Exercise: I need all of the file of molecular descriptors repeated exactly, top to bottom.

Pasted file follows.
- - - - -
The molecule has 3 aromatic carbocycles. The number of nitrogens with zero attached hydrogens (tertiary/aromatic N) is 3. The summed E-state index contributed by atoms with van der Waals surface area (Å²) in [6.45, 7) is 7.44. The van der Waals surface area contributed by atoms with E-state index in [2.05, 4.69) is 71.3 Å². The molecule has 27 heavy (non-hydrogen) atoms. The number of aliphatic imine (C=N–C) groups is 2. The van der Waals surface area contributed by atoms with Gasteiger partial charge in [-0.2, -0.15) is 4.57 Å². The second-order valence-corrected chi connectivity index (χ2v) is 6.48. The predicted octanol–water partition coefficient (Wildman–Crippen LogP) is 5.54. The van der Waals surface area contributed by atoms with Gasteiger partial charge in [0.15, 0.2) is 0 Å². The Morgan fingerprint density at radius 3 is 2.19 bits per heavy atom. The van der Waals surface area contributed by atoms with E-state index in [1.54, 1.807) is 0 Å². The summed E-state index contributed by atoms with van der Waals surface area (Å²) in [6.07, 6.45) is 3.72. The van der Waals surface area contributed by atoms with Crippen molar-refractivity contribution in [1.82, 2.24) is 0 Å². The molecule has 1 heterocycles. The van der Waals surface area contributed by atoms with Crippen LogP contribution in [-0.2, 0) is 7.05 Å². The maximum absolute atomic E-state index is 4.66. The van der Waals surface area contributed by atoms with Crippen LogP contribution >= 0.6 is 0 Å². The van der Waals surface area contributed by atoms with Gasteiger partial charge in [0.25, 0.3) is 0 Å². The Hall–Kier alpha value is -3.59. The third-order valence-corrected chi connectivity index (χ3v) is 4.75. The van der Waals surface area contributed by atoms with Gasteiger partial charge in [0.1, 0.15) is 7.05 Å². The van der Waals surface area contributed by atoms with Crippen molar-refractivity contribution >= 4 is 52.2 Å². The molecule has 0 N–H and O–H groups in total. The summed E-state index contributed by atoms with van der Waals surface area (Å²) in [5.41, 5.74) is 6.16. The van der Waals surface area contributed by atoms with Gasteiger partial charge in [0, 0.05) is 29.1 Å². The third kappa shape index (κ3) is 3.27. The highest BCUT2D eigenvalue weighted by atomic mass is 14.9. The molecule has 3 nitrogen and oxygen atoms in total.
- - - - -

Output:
The molecule has 3 aromatic carbocycles. The number of nitrogens with zero attached hydrogens (tertiary/aromatic N) is 3. The summed E-state index contributed by atoms with van der Waals surface area (Å²) in [6.45, 7) is 7.44. The van der Waals surface area contributed by atoms with E-state index in [2.05, 4.69) is 71.3 Å². The molecule has 27 heavy (non-hydrogen) atoms. The number of aliphatic imine (C=N–C) groups is 2. The van der Waals surface area contributed by atoms with Gasteiger partial charge in [-0.2, -0.15) is 4.57 Å². The second-order valence-corrected chi connectivity index (χ2v) is 6.48. The predicted octanol–water partition coefficient (Wildman–Crippen LogP) is 5.54. The van der Waals surface area contributed by atoms with Gasteiger partial charge in [0.15, 0.2) is 0 Å². The Morgan fingerprint density at radius 3 is 2.19 bits per heavy atom. The van der Waals surface area contributed by atoms with E-state index in [1.54, 1.807) is 0 Å². The summed E-state index contributed by atoms with van der Waals surface area (Å²) in [6.07, 6.45) is 3.72. The van der Waals surface area contributed by atoms with Crippen molar-refractivity contribution in [1.82, 2.24) is 0 Å². The molecule has 1 heterocycles. The van der Waals surface area contributed by atoms with Crippen LogP contribution in [-0.2, 0) is 7.05 Å². The maximum absolute atomic E-state index is 4.66. The van der Waals surface area contributed by atoms with Crippen LogP contribution >= 0.6 is 0 Å². The van der Waals surface area contributed by atoms with Gasteiger partial charge in [0.25, 0.3) is 0 Å². The Hall–Kier alpha value is -3.59. The third-order valence-corrected chi connectivity index (χ3v) is 4.75. The van der Waals surface area contributed by atoms with Gasteiger partial charge in [0.1, 0.15) is 7.05 Å². The van der Waals surface area contributed by atoms with Crippen molar-refractivity contribution >= 4 is 52.2 Å². The molecule has 0 N–H and O–H groups in total. The summed E-state index contributed by atoms with van der Waals surface area (Å²) in [5.41, 5.74) is 6.16. The van der Waals surface area contributed by atoms with Gasteiger partial charge in [0, 0.05) is 29.1 Å². The third kappa shape index (κ3) is 3.27. The highest BCUT2D eigenvalue weighted by atomic mass is 14.9. The molecule has 3 nitrogen and oxygen atoms in total.